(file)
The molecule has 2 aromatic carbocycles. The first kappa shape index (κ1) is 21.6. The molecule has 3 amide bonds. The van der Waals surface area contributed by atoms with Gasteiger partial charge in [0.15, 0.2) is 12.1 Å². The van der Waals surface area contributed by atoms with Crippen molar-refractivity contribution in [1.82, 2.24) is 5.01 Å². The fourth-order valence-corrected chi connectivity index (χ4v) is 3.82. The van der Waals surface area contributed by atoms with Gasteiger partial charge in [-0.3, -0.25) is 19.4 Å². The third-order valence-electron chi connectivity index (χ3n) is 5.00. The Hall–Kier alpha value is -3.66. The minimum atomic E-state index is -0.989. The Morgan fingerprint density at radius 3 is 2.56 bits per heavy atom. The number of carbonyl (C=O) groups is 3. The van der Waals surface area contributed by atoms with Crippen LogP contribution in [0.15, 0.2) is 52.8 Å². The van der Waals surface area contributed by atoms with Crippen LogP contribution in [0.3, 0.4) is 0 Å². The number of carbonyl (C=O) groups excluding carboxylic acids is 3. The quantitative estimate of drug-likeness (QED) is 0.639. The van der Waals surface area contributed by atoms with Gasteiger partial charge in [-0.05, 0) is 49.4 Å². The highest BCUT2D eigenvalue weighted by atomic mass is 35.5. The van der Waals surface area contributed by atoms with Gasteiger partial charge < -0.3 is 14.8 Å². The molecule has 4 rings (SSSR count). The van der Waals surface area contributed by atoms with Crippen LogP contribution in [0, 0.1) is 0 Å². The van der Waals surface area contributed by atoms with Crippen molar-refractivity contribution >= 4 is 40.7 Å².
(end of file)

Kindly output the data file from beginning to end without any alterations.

The molecule has 2 aromatic carbocycles. The first kappa shape index (κ1) is 21.6. The molecule has 3 amide bonds. The van der Waals surface area contributed by atoms with Gasteiger partial charge in [0.15, 0.2) is 12.1 Å². The van der Waals surface area contributed by atoms with Crippen molar-refractivity contribution in [1.82, 2.24) is 5.01 Å². The fourth-order valence-corrected chi connectivity index (χ4v) is 3.82. The van der Waals surface area contributed by atoms with Gasteiger partial charge in [-0.3, -0.25) is 19.4 Å². The third-order valence-electron chi connectivity index (χ3n) is 5.00. The Hall–Kier alpha value is -3.66. The minimum atomic E-state index is -0.989. The Morgan fingerprint density at radius 3 is 2.56 bits per heavy atom. The number of carbonyl (C=O) groups is 3. The van der Waals surface area contributed by atoms with Crippen LogP contribution in [0.15, 0.2) is 52.8 Å². The van der Waals surface area contributed by atoms with Crippen LogP contribution in [0.3, 0.4) is 0 Å². The number of carbonyl (C=O) groups excluding carboxylic acids is 3. The quantitative estimate of drug-likeness (QED) is 0.639. The van der Waals surface area contributed by atoms with Gasteiger partial charge in [-0.05, 0) is 49.4 Å². The highest BCUT2D eigenvalue weighted by atomic mass is 35.5. The van der Waals surface area contributed by atoms with Gasteiger partial charge < -0.3 is 14.8 Å². The molecule has 4 rings (SSSR count). The van der Waals surface area contributed by atoms with Crippen LogP contribution in [0, 0.1) is 0 Å². The van der Waals surface area contributed by atoms with Crippen molar-refractivity contribution >= 4 is 40.7 Å².